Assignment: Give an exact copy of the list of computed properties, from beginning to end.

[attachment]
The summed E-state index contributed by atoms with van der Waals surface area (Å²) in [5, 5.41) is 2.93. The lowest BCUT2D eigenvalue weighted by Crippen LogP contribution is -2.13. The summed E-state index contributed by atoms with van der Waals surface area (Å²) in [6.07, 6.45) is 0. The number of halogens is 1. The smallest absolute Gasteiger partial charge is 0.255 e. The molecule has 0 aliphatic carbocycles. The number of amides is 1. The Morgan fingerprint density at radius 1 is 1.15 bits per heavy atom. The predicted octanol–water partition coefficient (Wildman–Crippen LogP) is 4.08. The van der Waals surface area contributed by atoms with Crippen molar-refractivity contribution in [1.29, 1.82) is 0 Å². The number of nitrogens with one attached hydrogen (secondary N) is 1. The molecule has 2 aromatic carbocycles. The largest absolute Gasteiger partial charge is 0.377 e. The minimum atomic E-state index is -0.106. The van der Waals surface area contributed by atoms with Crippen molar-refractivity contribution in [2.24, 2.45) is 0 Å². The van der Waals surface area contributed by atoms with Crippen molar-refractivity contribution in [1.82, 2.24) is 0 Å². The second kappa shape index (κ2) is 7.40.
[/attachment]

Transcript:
The summed E-state index contributed by atoms with van der Waals surface area (Å²) in [5, 5.41) is 2.93. The lowest BCUT2D eigenvalue weighted by Crippen LogP contribution is -2.13. The summed E-state index contributed by atoms with van der Waals surface area (Å²) in [6.07, 6.45) is 0. The number of halogens is 1. The smallest absolute Gasteiger partial charge is 0.255 e. The molecule has 0 aliphatic carbocycles. The number of amides is 1. The Morgan fingerprint density at radius 1 is 1.15 bits per heavy atom. The predicted octanol–water partition coefficient (Wildman–Crippen LogP) is 4.08. The van der Waals surface area contributed by atoms with Crippen molar-refractivity contribution in [1.29, 1.82) is 0 Å². The number of nitrogens with one attached hydrogen (secondary N) is 1. The molecule has 2 aromatic carbocycles. The largest absolute Gasteiger partial charge is 0.377 e. The minimum atomic E-state index is -0.106. The van der Waals surface area contributed by atoms with Crippen molar-refractivity contribution in [2.24, 2.45) is 0 Å². The van der Waals surface area contributed by atoms with Crippen molar-refractivity contribution in [1.82, 2.24) is 0 Å². The second kappa shape index (κ2) is 7.40.